I'd say if all you can adjust is shutter in a dark situation, ETTR has more to do with still scenes than moving subjects like your dog or a portrait.  If you want low noise, you're going to want low ISO.  If it needs to be mostly in focus, that limits opening up aperture. What's left?  Your exposure knob and shutter speed.  But really, the principle is to raise exposure all the way to the right without clipping data, however you can.

Take this scene as an example:

This is a dark scene.  ISO 100,  Aperture 5.6, very well-exposed, no noise, but it is a dark scene.  I chuckle as I think of your reaction, "Duh Mr. Smart guy, you just turned your shutter to 25 seconds."  Exactly, but what guide did I use to know how far to turn it without blowing out the highlights?

Compare how this scene would look with our go-to method of raising ISO:


The principal is ETTR, and the guide is histogram.  Specifically, expose all the way to the right, **just to the point before** clipping occurs on the right.  So  if there's a bar on the far right, I've gone too far, back it up 1/3 stop, a click, whatever your measure is.  Now you know that the image will be manageable in Lightroom or whatever your tool of choice is.  In this case, I adjusted exposure in LR down a stop in addition to messing with shadows and highlights.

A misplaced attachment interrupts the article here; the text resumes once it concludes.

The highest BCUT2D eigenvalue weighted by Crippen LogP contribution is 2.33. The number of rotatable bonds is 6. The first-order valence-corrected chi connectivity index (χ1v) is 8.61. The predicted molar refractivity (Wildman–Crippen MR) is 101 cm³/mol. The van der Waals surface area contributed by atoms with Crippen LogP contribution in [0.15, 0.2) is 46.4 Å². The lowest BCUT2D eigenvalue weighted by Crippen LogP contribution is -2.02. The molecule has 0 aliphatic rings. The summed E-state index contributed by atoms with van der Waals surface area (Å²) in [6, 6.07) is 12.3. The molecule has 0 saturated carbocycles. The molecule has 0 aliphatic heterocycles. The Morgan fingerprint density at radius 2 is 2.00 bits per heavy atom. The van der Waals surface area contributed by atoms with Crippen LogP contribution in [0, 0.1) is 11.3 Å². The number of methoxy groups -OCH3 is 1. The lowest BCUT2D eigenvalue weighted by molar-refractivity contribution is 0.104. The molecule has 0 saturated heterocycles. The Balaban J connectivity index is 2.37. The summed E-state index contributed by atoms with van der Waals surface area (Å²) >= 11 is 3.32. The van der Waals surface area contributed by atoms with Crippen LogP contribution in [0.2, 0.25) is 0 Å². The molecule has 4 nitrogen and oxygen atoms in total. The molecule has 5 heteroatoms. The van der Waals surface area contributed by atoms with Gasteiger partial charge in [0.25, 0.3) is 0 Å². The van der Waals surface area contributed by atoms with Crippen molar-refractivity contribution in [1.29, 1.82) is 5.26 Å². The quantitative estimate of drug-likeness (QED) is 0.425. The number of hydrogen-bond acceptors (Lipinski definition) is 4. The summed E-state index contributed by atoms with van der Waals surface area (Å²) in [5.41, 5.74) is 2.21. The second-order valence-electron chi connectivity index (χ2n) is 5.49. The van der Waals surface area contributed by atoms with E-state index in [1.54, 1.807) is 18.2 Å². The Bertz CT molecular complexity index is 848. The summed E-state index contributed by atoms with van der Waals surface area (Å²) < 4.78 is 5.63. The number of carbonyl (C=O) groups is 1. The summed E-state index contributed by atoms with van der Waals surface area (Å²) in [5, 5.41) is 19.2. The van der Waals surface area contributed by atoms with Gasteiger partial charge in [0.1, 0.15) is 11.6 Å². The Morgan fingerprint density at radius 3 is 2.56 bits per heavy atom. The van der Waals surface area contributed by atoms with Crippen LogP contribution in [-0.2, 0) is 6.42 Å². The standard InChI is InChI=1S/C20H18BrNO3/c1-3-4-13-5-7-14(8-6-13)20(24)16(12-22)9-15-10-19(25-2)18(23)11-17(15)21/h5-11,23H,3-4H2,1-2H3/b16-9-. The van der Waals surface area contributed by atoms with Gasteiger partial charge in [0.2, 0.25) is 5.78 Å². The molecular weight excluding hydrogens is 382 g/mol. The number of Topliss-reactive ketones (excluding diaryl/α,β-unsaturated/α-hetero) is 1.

In Short, ETTR consists of using a tool like histogram to bump right up to but not cross that line of losing data on the high-end.

The two youtube videos that helped me see the light (haha):  The second one is over the top testing on the Sony A7R2.  I hope it helps.

(Phil Lewis) ettr expose to the right exposure light photography Sat, 09 Nov 2019 22:17:36 GMT
Frankie Frankie is learning to model.  He kinda knows what's up when I tell him to stay in one location and start posing him. And since he's always ALLways looking for a hand-out, a simple raised treat-hand, and a "look at this," and he's putty in my hands. 

I was trying out a new Glow 48" deep octagon from Adorama tonight.  

(Phil Lewis) 55mm a7rii dof dog f/1.8 light pet photography shallow softbox sony terrier Fri, 01 Nov 2019 03:38:06 GMT
A Simple Approach to a High-Key Portrait high-key portrait using 60 inch umbrellaA high-key self-portraitThis dead-simple high key portrait was achieved with a 60" umbrella and a couple of reflectors.   high-key portrait using an umbrellaBlack and white high-key self portraitBlack and white high-key self portrait using a 60" umbrella and a couple reflectors.

This is not an elaborate tutorial - you don't need a lot to accomplish this, and this post won't talk about editing or lightroom settings. 

If you have a large umbrella with a diffuser, you can accomplish a really decent high-key head shot portrait. in this self portrait, I'm using a 60" umbrella with a diffuser and a flashpoint studio 400, which is obscured by my body and head.  In front of me to the right is the silver side of a  5 in 1 reflector on a stand, and to the left, a rectangular piece of foam core on a stand, pictured here: